Nashville Neighbors Fund Breakdown – as of September 2022
9 grants made to 6 unique organizations located in Davidson County.

Money In: $709,753.79
Grants Out:

Fund Established December 25, 2020
In Support of December 2020 Nashville Christmas Day Bombing Recovery

Catholic Charities, Diocese of Nashville: $544,360.43
Catholic Charities, Diocese of Nashville provided Case Management to support impacted businesses, employees, and residents. Funds from the Nashville Neighborhood Fund complemented the Victims of Crime Act (VOCA) funding that was received due to nature of disaster. A new grant, the Anti-Terrorism and Emergency Assistance (AEAP) Grant, will extend the recovery support provided by Catholic Charities through March 2023.


Case Management Summary as of September 2022
Current Open Cases 10
Current Successfully Closed 219
Total Households Served 229
Total Individuals Served 982
Of the 229 households, 17 were businesses, 183 were employees, and 29 were residents
Rent/Mortgage $1,429,835.00
Utilities $159,080.00
Other (Phone, Internet, Car, etc.) $294,226.00
Counseling Provided to Individuals 117


The District/2nd Avenue Strong: $50,000.00
2nd Avenue Strong was a campaign initiated to raise a significant amount of funds (goal: approximately $10 million) to not only restore 2nd Avenue and the affected area, but also focus on the preservation of the historic nature of these buildings while also working with businesses to rebuild thoughtfully. The initial funding was focused on safety and security with the initial investment from The Community Foundation and the United Way of Greater Nashville, each committing $50,000 for a total investment of $100,000.

At the time of the request in April 2021, 2nd Avenue was dark and still looking like a war zone. The immediate focus and use of these funds were on restoring trees, lighting, and others aspects of the space to attract tourists to return to the businesses operating on the street, so that staff and small businesses had an opportunity to still thrive while they rebuild.

Funds will continue to be raised as the needs are great to restore the historic character of the area. More about the progress and the vision for the restoration can be learned in this April 2022 Case Study prepared by GHP, Inc., project manager for 2nd Avenue restoration recovery efforts: http://Envisioning a Future for Historic Buildings on 2nd Ave — GHP (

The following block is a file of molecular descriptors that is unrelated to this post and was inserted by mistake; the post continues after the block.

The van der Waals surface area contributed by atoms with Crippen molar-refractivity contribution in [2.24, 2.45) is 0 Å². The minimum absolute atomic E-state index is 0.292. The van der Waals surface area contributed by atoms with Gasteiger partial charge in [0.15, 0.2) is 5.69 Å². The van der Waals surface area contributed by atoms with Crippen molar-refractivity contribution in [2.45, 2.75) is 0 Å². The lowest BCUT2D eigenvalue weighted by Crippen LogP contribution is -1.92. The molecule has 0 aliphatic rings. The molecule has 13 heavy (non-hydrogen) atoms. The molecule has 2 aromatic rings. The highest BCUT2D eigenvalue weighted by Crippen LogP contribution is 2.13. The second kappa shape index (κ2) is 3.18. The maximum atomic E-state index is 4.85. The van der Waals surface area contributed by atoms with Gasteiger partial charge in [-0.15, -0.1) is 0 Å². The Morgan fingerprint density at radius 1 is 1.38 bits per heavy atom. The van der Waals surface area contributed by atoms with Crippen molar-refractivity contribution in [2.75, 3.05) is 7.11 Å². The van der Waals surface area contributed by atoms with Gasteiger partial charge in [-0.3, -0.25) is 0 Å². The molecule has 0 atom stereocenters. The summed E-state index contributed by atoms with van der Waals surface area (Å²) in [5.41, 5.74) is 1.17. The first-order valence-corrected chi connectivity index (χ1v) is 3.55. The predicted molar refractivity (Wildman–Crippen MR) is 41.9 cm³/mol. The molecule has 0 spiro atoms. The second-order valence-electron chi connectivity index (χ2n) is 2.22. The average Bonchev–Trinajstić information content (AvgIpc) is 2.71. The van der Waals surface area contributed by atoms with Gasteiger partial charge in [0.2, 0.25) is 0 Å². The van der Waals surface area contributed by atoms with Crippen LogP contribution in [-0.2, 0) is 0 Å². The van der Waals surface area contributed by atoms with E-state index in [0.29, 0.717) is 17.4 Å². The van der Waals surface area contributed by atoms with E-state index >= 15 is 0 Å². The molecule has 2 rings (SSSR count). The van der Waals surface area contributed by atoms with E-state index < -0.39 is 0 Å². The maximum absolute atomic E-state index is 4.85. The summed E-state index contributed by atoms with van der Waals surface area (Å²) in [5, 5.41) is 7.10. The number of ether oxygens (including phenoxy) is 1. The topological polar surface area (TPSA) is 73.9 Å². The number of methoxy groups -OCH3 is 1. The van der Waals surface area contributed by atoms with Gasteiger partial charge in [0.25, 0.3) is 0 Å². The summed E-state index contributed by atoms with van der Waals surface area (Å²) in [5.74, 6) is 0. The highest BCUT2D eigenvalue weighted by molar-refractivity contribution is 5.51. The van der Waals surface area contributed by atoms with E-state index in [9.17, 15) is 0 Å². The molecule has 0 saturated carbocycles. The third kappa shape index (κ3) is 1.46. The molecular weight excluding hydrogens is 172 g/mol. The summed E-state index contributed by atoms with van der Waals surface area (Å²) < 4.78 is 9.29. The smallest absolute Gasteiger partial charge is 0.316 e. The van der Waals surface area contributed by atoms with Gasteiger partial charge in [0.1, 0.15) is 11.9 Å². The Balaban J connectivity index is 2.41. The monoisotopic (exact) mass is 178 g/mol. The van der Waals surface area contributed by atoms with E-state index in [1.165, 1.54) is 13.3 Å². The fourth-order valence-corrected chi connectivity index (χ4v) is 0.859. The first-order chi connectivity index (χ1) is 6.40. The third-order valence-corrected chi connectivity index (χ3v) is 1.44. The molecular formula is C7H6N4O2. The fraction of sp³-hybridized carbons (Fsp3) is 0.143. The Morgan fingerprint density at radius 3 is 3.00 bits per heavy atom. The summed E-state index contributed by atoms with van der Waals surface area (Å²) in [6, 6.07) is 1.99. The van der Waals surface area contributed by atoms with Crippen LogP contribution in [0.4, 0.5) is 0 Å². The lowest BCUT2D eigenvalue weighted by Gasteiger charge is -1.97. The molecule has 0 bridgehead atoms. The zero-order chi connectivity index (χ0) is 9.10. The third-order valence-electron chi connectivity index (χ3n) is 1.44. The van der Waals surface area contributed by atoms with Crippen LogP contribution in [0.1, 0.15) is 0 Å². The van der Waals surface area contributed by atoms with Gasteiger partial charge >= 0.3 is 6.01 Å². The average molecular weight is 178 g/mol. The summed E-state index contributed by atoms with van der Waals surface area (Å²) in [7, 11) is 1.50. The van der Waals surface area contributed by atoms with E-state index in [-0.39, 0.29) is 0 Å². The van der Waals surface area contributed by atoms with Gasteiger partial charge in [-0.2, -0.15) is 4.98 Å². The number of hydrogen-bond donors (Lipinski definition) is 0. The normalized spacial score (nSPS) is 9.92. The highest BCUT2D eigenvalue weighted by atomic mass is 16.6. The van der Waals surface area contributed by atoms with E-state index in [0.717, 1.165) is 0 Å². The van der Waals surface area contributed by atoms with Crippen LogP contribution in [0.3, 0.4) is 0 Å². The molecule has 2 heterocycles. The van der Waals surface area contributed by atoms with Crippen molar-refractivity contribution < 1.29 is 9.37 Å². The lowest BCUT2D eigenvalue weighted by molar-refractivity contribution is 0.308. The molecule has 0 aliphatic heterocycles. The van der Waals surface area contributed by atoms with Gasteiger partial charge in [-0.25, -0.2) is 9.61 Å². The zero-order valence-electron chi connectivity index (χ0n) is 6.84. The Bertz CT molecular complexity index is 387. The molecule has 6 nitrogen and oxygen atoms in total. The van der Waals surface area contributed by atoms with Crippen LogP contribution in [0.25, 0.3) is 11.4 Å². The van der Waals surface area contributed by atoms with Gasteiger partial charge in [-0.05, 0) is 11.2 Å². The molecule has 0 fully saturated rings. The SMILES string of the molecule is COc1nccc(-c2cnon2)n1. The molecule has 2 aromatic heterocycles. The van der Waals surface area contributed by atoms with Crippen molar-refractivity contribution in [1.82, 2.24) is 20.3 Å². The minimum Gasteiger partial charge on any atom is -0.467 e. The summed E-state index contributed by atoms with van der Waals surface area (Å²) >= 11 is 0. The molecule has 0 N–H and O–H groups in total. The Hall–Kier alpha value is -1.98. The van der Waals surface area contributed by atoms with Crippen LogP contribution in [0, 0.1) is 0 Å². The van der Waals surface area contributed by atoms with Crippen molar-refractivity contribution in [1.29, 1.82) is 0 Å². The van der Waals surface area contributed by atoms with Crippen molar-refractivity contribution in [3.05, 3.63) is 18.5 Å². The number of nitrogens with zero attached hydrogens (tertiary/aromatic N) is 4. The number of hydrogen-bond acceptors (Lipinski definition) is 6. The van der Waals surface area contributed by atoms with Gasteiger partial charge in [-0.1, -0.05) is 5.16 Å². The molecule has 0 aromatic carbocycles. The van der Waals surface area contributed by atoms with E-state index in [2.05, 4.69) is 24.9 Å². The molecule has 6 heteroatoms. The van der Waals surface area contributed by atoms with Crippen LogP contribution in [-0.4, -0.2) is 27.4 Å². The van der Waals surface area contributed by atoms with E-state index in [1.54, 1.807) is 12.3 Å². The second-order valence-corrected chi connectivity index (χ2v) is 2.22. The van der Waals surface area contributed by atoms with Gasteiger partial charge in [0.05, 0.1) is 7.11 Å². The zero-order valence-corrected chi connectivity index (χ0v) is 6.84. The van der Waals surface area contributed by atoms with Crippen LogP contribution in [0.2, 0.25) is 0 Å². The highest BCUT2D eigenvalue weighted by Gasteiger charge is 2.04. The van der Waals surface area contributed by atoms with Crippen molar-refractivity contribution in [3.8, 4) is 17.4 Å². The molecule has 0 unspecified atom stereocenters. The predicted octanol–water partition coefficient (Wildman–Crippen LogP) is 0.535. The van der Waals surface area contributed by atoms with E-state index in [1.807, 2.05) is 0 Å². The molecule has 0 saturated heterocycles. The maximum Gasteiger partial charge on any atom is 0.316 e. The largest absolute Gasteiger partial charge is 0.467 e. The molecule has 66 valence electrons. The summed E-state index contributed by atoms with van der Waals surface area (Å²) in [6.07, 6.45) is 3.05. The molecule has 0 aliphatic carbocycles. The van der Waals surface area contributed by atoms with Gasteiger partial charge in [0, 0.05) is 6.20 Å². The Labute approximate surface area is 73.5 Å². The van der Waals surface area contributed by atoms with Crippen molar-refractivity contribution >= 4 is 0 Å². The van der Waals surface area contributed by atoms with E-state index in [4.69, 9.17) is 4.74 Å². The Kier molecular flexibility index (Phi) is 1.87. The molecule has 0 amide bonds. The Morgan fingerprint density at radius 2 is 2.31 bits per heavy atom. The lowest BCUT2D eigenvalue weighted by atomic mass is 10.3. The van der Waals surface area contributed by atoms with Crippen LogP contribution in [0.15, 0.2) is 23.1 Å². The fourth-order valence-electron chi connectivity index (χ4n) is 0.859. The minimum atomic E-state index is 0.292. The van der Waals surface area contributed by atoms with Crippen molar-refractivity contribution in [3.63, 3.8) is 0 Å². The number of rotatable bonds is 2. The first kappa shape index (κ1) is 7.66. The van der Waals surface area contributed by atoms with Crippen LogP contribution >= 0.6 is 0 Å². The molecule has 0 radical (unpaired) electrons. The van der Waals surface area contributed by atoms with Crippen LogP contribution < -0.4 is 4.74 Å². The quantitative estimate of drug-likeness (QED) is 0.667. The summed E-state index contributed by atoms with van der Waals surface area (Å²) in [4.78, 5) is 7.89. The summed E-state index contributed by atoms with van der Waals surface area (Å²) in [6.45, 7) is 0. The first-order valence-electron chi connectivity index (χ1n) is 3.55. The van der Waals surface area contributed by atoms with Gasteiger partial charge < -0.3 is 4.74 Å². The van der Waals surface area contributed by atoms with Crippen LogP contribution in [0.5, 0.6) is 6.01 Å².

Family & Children’s Service (F&CS): $22,000.00
The F&CS Crisis Line operates 24/7/365 and serves all individuals in crisis and need, regardless of their circumstances. F&CS used funds from CFMT to support community members impacted by the 2020 Nashville Christmas Day bombing. This include both people directly affected by the bombing (16 individuals were known to be directly impacted), and many other community members that were shocked and traumatized by the event.

Additionally, The F&CS Director of Crisis Services attended biweekly Downtown Response meetings to stay current on the evolving situation, to provide appropriate supports to callers ,and to report the community response rates/call volume to the Crisis Line.

By March 30, 2021, F&CS had spent $13,000 on staffing and promotion of the Crisis Line use related to the bombing. Just as the demand was waning for this disaster, F&CS was being asked to support language-capacity needs (Kurdish and Spanish) and call volume related to March 2021 Nashville flooding, so $9,000 was reallocated for this support.

Nashville Civic Design Center: $30,000.00

Let’s Color Nashville is a public art project that involved local artists and nearly 100 volunteers creating works of art on plywood panels that cover the broken windows along 2nd Avenue, stretching from the top of 2nd Avenue and Union Street, all the way to the bottom of the Avenue. Each artist agreed to bring their talents to add joy, love, peace and vibrancy to the damaged buildings, designed to help encourage guests, tourists, residents, and business owners to walk the street with a lighter step while passing the beautiful art. Let’s Color Nashville was viewed as an important economic development engine — as more people were getting out following the isolation of COVID-19 pandemic — to encourage people to return to The District and patronize businesses along the street. Funds were spent on staffing, artist support, and supplies for the community event held in May 2021.

Ashley Bergeron, owner of Swipe Right Art, who was impacted by the bombing, provided leadership and support for participating artists Niki Adams, Troy Duff, Aaron, Grayum, Valentina Harper, Andee Rudloff, and Thaxton Waters.

Salvation Army: $44,663.00
Salvation Army was active during the first 10 days responding to the immediate needs of those impacted by the bombing. They set up their mobile canteen to serve food and provide emotional support to those evacuated to Nissan Stadium. The organization traveled with the FBI Victim Assistance program staffers throughout the impacted area in the first few days, distributing gift cards for food, supplies, and transportation. In total, there were 407 individuals assisted by the Salvation Army relief resources.
Funds were expended as follows:

Direct Assistance to Survivors in form of Gift Cards: $36,000
Staffing to Support Service Delivery (102.5 total hours): $3,963
Operation of Mobile Canteen and Hospitality Bike for 2 days each: $4,000
Supplies: $200

Second Harvest: $7,585.00
Second Harvest provided 526 food boxes as direct relief assistance for disaster survivors. These boxes were initially distributed through the Community Resource Center (CRC), including a drive-through distribution on New Year’s Day hosted by members of Nashville VOAD. They included representatives from CRC, Hands On Nashville, Salvation Army, Second Harvest Food Bank, and The Community Foundation of Middle Tennessee. Food boxes also were distributed through Catholic Charities as it uncovered food needs through case management.